ALAMEDA -- Traffic would increase on the city's main throughfares during commute times with the redevelopment of Alameda Point, a draft study on the environmental impacts of the project has found.

Noise would also increase as crews work to build the 1,425 homes and about 5.5 square feet of retail and business space proposed for the former U.S. Navy base, plus the resulting dust and debris would undermine air quality.

But the draft Environmental Impact Report, which city officials are now considering, also recommends steps that could lessen the short and long-term impacts, including offering incentives for the area's future residents to use water taxis and other public transportation to lower geenhouse gas emissions.

The City Council and Planning Board will gather public input on the document during a joint meeting Sept. 25, People can submit comments through Oct. 21.

"No matter what changes are made at Alameda Point, it will cause issues and problems in some area," said Doreen Ludwig, 28, as she walked along the shoreline at the former base on a recent afternoon. "That's almost inevitable with any change. But it's a sacrifice that hopefully will make this a better place."

Along with more traffic in the city's West End, traffic would increase at the Island gateways, such as Doolittle Drive and Fernside Boulevard near the Fruitvale Bridge, the 1,000-page document says.

At Broadway and Otis Drive, morning traffic could jump 12 percent, while the number of evening commuters would increase 14 percent.

But the document also said the effects could be lessened through lane reconfigurations that would require the loss of six parking spaces on Bayview Drive during peak hours.

The Park Street and Blanding Avenue intersection would see an additional 90 vehicles during the morning commute and 70 vehicles during the evening. Creating additional turn lanes and other changes could help minimize the impact.

The document also found traffic would rise in Oakland's Chinatown as more drivers pass through the Webster and Posey tubes during commute hours on their to way and from Interstate 880.

Along with traffic, the draft EIR looks at environmental cleanup, population growth, housing and other aspects of the overall effort to redevelop Alameda Point.

The current plans include a waterfront "Town Center" that would be built near where many of the former Navy base's historic buildings are located. The character of some buildings, however, may end up compromised as crews upgrade infrastructure, take steps to offset projected sea level rise and carry out other work, the document said.

Some structures also "may not be economically feasible to rehabilitate and reuse, especially considering the cost of installing new infrastructure," said Jennifer Ott, chief operating officer for Alameda Point. Some buildings have been vacant for at least 15 years.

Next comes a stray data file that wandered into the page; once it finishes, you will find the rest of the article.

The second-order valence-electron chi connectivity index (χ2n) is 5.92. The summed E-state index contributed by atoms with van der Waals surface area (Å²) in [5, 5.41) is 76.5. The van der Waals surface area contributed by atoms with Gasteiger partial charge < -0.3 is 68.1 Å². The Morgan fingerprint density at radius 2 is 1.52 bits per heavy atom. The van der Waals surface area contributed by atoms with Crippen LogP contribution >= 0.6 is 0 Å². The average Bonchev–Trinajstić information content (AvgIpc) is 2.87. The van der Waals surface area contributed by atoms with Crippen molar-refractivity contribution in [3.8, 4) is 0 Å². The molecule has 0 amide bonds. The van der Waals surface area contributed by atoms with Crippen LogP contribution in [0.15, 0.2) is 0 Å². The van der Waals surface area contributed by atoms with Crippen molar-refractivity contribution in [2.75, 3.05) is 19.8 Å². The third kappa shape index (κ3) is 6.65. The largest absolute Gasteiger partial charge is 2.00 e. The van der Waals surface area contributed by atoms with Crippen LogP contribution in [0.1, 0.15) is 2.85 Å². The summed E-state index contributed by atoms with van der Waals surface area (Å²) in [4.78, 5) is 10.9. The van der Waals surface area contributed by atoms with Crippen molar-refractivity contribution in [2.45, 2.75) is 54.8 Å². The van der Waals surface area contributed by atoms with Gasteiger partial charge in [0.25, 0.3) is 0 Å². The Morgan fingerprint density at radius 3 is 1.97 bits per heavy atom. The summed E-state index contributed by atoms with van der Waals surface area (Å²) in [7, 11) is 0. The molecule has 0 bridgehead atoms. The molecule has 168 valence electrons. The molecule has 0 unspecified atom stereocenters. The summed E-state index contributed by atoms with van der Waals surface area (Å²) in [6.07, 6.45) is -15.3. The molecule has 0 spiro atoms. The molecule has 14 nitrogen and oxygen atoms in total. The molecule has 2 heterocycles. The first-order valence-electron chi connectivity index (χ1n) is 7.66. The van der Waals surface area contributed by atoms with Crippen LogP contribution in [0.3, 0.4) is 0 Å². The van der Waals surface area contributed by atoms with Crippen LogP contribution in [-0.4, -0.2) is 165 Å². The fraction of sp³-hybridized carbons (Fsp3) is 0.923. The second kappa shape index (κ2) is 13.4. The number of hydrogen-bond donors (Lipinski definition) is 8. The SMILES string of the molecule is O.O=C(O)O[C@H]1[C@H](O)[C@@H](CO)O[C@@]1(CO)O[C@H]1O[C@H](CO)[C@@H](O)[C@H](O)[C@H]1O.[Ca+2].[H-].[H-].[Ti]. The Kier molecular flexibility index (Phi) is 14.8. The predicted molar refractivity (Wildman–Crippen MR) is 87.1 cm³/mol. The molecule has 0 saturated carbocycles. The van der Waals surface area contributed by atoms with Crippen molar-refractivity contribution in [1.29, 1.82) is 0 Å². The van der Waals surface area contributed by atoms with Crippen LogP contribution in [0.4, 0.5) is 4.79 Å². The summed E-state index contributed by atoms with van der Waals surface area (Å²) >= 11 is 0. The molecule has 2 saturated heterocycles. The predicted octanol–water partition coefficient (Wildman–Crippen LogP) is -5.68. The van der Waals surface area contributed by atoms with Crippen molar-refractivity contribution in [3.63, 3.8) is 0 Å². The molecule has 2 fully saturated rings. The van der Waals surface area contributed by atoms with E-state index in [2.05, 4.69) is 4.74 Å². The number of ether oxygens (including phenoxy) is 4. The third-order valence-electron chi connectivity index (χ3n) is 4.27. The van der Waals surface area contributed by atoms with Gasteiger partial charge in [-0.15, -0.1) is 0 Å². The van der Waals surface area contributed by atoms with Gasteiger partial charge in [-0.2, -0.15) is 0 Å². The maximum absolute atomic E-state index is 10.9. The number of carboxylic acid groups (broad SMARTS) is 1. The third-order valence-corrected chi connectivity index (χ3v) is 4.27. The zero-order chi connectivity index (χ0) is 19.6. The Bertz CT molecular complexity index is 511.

The Town Center, which would be located around what was known as the Seaplane Lagoon, would include a marina, ferry terminal and places for recreation.

While the draft EIR recommends steps to lessen the potential effects of the area's transformation, it also concludes that some impacts may be "significant and unavoidable," Ott said.

The document also looks at the impact of tweaking the overall redevelopment plan, including building more or fewer homes, as well as the impact of leaving Alameda Point as it is.

Currently, the former base has 267 housing units and businesses that provide about 1,000 jobs.

But city officials expect 3,240 people will live there and about 8,900 jobs will be created if their current plans go forward. Parks and open space are also proposed.

Alameda Point totals about 1,560 acres. The city took ownership of about 1,400 acres in June through a no-cost conveyance agreement with the Navy, which closed the base in 1997. The entire transfer is expected to be completed by 2019.

The draft EIR is available on the city's website: http://alamedaca.gov/alameda-point/current-draft-documents.

Copies of the document are also available at the City Clerk's Office at City Hall, the city's public libraries, City Hall West at Alameda Point, Mastick Senior Center, the club house at the Chuck Corica Golf Complex, the Alameda Chamber of Commerce, the Alameda Point Collaborative and the reference desk at the College of Alameda.

Reach Peter Hegarty at 510-748-1654 or follow him on Twitter.com/Peter_Hegarty.

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